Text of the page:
NAO report raises concern over government work on EU Exit

Date : 13 November 2020

The National Audit Office (NAO) has issued a new report on the government’s work in preparing for EU Exit, the latest in a series.

Based on the position as of 30 October 2020, the NAO acknowledges progress made in preparing for EU Exit, which has gone ahead in spite of the formidable challenge raised by Coronavirus.

However, work in many areas remains incomplete and NAO remains concerned that the UK will not be ready for the change to new trading arrangements on 01 January 2021. Many issues remain outstanding, including:

  • The Goods Vehicle Movement System (GVMS) needed to facilitate transit across the UK is incomplete and operator readiness to use it is thought to be low
  • Development of inland sites for processing vehicles and loads away from the border is unlikely to be completed in time
  • It is not clear that government and third-party IT will be fully integrated, tested and ready to go on 01st January 2021
  • Customs intermediaries – expert advisors who assist traders in moving goods over borders – are not thought to have sufficient capacity to cope with demand
  • Delivery of the Check an HGV IS Ready To Cross The Border system is incomplete and it is not certain that hauliers will be ready to use it properly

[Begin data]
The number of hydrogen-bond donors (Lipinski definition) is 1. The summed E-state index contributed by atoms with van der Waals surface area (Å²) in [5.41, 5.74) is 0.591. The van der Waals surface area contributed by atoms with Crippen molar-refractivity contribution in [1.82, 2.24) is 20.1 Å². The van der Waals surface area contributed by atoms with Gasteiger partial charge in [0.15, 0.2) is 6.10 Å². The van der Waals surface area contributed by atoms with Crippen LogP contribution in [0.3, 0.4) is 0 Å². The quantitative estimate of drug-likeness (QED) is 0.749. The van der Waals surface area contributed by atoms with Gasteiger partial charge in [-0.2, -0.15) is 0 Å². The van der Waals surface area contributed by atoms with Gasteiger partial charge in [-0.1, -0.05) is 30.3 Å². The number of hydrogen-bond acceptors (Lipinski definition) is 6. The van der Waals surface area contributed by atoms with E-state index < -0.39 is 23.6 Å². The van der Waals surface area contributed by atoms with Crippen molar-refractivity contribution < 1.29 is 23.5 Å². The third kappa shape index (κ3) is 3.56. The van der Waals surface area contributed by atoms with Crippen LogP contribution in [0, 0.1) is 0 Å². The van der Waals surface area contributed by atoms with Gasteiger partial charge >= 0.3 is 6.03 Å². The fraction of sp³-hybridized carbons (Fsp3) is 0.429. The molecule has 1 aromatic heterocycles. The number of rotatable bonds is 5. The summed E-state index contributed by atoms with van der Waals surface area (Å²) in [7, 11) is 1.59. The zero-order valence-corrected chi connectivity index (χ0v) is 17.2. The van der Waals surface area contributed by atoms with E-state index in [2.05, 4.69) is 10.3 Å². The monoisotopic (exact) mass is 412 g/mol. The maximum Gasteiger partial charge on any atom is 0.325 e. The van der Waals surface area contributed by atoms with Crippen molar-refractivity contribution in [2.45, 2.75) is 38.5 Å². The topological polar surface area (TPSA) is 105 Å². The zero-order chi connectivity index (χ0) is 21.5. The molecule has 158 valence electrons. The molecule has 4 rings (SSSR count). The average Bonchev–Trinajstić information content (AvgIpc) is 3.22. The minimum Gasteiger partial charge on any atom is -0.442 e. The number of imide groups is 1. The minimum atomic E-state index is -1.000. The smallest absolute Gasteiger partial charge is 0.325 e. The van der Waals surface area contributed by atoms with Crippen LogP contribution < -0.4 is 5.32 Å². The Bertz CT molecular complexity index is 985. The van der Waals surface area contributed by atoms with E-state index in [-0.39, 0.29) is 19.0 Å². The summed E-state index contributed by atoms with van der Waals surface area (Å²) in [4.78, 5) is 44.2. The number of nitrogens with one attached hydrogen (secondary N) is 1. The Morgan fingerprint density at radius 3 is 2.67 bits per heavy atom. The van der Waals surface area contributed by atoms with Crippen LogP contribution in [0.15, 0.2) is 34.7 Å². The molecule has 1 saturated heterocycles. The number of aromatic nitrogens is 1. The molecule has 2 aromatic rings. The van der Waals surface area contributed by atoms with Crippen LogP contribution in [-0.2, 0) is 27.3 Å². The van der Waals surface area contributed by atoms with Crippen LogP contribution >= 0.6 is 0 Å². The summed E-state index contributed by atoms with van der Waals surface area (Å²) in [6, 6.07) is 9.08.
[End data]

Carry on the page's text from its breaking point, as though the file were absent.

• Trader readiness for EU border controls is thought to be low – 40% to 70% of outgoing vehicles are expected to be unprepared for EU border controls after Exit

Problems with transit (ie: moving goods across the UK en route to other markets) may be of particular concern to businesses in Ireland, since deliveries from Europe to Ireland often make use of Great Britain as a “land bridge”.

Delivery of the Northern Ireland Protocol (NIP) is seen as especially high-risk by NAO, due to the technical and political complexity. Negotiation of border arrangements here is ongoing, via the joint EU / UK committee (a separate body of work to the main trade talks). Issues include:

  • Technical difficulties implementing tax arrangements, especially the possible “dual-tariff” system
  • It will not be possible to deliver SPS checks on food arriving in Northern Ireland by 01st January 2021
  • Some elements of the NIP are dependent on the final deal with the EU, which increases uncertainty
  • Launch of the UK’s Internal Markets Bill has added to complexity and political tension
  • Little time remains to fully mobilise the Trader Support Service (TSS)

Looking beyond January 2021, implementation of UK border controls is expected to be complete by July 2021 but, again, NAO is concerned that meeting this deadline will be extremely difficult to meet.

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